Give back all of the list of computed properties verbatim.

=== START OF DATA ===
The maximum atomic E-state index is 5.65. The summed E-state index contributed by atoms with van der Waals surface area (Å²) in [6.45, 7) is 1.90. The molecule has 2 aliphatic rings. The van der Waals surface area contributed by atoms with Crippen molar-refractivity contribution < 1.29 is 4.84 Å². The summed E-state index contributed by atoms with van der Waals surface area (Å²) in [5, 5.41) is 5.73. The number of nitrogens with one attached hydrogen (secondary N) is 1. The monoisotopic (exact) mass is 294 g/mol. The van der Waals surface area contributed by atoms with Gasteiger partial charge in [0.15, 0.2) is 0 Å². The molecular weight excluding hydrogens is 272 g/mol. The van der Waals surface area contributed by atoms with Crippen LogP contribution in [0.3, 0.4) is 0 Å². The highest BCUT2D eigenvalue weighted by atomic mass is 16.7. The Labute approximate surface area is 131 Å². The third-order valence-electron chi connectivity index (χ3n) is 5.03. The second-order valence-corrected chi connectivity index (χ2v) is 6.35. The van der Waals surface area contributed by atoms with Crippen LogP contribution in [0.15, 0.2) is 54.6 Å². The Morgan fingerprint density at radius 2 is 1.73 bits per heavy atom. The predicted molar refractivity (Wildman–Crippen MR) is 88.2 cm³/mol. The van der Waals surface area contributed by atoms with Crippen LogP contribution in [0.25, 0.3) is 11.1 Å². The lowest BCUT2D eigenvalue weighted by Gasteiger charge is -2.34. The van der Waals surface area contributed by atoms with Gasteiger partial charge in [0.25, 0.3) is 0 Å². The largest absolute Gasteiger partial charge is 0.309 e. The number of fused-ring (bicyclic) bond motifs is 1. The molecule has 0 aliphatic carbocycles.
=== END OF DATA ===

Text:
The maximum atomic E-state index is 5.65. The summed E-state index contributed by atoms with van der Waals surface area (Å²) in [6.45, 7) is 1.90. The molecule has 2 aliphatic rings. The van der Waals surface area contributed by atoms with Crippen molar-refractivity contribution < 1.29 is 4.84 Å². The summed E-state index contributed by atoms with van der Waals surface area (Å²) in [5, 5.41) is 5.73. The number of nitrogens with one attached hydrogen (secondary N) is 1. The monoisotopic (exact) mass is 294 g/mol. The van der Waals surface area contributed by atoms with Gasteiger partial charge in [0.15, 0.2) is 0 Å². The molecular weight excluding hydrogens is 272 g/mol. The van der Waals surface area contributed by atoms with Crippen LogP contribution in [0.3, 0.4) is 0 Å². The highest BCUT2D eigenvalue weighted by atomic mass is 16.7. The Labute approximate surface area is 131 Å². The third-order valence-electron chi connectivity index (χ3n) is 5.03. The second-order valence-corrected chi connectivity index (χ2v) is 6.35. The van der Waals surface area contributed by atoms with Crippen LogP contribution in [0.15, 0.2) is 54.6 Å². The Morgan fingerprint density at radius 2 is 1.73 bits per heavy atom. The predicted molar refractivity (Wildman–Crippen MR) is 88.2 cm³/mol. The van der Waals surface area contributed by atoms with Crippen LogP contribution in [0.25, 0.3) is 11.1 Å². The lowest BCUT2D eigenvalue weighted by Gasteiger charge is -2.34. The van der Waals surface area contributed by atoms with Gasteiger partial charge in [0.25, 0.3) is 0 Å². The largest absolute Gasteiger partial charge is 0.309 e. The number of fused-ring (bicyclic) bond motifs is 1. The molecule has 0 aliphatic carbocycles.